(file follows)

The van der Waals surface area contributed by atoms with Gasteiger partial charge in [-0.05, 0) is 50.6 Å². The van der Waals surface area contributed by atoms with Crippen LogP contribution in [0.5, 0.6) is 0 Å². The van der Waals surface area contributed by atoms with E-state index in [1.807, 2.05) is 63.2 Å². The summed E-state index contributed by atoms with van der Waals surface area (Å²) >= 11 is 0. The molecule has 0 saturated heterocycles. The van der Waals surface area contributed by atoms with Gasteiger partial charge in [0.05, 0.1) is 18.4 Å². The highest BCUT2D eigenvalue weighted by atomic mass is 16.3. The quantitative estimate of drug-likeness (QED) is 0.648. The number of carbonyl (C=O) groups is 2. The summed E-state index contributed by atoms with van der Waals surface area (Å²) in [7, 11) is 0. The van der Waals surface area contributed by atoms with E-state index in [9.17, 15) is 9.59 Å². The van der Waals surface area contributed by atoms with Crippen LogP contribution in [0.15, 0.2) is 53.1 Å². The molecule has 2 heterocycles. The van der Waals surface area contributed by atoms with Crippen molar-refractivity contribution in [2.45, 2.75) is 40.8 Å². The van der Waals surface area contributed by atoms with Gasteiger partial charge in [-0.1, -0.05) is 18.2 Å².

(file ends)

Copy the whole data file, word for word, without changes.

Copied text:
The van der Waals surface area contributed by atoms with Gasteiger partial charge in [-0.05, 0) is 50.6 Å². The van der Waals surface area contributed by atoms with Crippen LogP contribution in [0.5, 0.6) is 0 Å². The van der Waals surface area contributed by atoms with E-state index in [1.807, 2.05) is 63.2 Å². The summed E-state index contributed by atoms with van der Waals surface area (Å²) >= 11 is 0. The molecule has 0 saturated heterocycles. The van der Waals surface area contributed by atoms with Gasteiger partial charge in [0.05, 0.1) is 18.4 Å². The highest BCUT2D eigenvalue weighted by atomic mass is 16.3. The quantitative estimate of drug-likeness (QED) is 0.648. The number of carbonyl (C=O) groups is 2. The summed E-state index contributed by atoms with van der Waals surface area (Å²) in [7, 11) is 0. The van der Waals surface area contributed by atoms with E-state index in [9.17, 15) is 9.59 Å². The van der Waals surface area contributed by atoms with Crippen LogP contribution in [0.15, 0.2) is 53.1 Å². The molecule has 2 heterocycles. The van der Waals surface area contributed by atoms with Crippen molar-refractivity contribution in [2.45, 2.75) is 40.8 Å². The van der Waals surface area contributed by atoms with Gasteiger partial charge in [-0.1, -0.05) is 18.2 Å².